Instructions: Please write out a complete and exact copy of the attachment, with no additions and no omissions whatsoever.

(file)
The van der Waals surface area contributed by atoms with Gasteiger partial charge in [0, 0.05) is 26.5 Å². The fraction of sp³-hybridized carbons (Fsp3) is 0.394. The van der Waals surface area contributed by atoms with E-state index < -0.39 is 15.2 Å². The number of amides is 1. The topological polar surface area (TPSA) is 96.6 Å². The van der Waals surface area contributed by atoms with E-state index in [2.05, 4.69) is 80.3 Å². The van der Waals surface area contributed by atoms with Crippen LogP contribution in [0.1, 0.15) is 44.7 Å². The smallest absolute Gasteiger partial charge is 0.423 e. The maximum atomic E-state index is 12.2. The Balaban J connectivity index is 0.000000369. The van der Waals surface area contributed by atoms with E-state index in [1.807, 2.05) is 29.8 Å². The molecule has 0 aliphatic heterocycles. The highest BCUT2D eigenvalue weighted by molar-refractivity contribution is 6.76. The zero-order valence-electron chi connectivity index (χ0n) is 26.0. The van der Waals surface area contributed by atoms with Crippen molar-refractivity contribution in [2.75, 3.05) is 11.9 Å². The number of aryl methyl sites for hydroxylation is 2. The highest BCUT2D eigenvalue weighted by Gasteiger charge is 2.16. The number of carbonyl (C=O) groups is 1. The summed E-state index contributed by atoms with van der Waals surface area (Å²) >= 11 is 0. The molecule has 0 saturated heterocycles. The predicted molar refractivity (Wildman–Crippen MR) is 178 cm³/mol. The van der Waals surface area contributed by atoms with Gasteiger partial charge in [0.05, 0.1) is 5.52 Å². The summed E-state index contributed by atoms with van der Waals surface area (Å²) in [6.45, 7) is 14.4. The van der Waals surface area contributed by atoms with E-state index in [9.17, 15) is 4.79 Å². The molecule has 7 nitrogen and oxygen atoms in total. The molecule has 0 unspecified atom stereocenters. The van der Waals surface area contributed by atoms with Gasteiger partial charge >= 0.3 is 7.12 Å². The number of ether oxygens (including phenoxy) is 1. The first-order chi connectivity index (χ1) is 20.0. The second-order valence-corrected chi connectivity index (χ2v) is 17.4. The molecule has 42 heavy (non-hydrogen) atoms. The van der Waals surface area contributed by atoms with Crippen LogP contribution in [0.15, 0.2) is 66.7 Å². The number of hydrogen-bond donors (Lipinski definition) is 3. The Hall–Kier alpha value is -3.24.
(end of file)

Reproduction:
The van der Waals surface area contributed by atoms with Gasteiger partial charge in [0, 0.05) is 26.5 Å². The fraction of sp³-hybridized carbons (Fsp3) is 0.394. The van der Waals surface area contributed by atoms with E-state index < -0.39 is 15.2 Å². The number of amides is 1. The topological polar surface area (TPSA) is 96.6 Å². The van der Waals surface area contributed by atoms with E-state index in [2.05, 4.69) is 80.3 Å². The van der Waals surface area contributed by atoms with Crippen LogP contribution in [0.1, 0.15) is 44.7 Å². The smallest absolute Gasteiger partial charge is 0.423 e. The maximum atomic E-state index is 12.2. The Balaban J connectivity index is 0.000000369. The van der Waals surface area contributed by atoms with E-state index in [1.807, 2.05) is 29.8 Å². The molecule has 0 aliphatic heterocycles. The highest BCUT2D eigenvalue weighted by molar-refractivity contribution is 6.76. The zero-order valence-electron chi connectivity index (χ0n) is 26.0. The van der Waals surface area contributed by atoms with Crippen molar-refractivity contribution in [2.75, 3.05) is 11.9 Å². The number of aryl methyl sites for hydroxylation is 2. The highest BCUT2D eigenvalue weighted by Gasteiger charge is 2.16. The number of carbonyl (C=O) groups is 1. The summed E-state index contributed by atoms with van der Waals surface area (Å²) >= 11 is 0. The molecule has 0 saturated heterocycles. The predicted molar refractivity (Wildman–Crippen MR) is 178 cm³/mol. The van der Waals surface area contributed by atoms with Gasteiger partial charge in [0.05, 0.1) is 5.52 Å². The summed E-state index contributed by atoms with van der Waals surface area (Å²) in [6.45, 7) is 14.4. The van der Waals surface area contributed by atoms with E-state index in [9.17, 15) is 4.79 Å². The molecule has 7 nitrogen and oxygen atoms in total. The molecule has 0 unspecified atom stereocenters. The van der Waals surface area contributed by atoms with Gasteiger partial charge >= 0.3 is 7.12 Å². The number of ether oxygens (including phenoxy) is 1. The first-order chi connectivity index (χ1) is 20.0. The second-order valence-corrected chi connectivity index (χ2v) is 17.4. The molecule has 42 heavy (non-hydrogen) atoms. The van der Waals surface area contributed by atoms with Crippen LogP contribution in [0.15, 0.2) is 66.7 Å². The number of hydrogen-bond donors (Lipinski definition) is 3. The Hall–Kier alpha value is -3.24.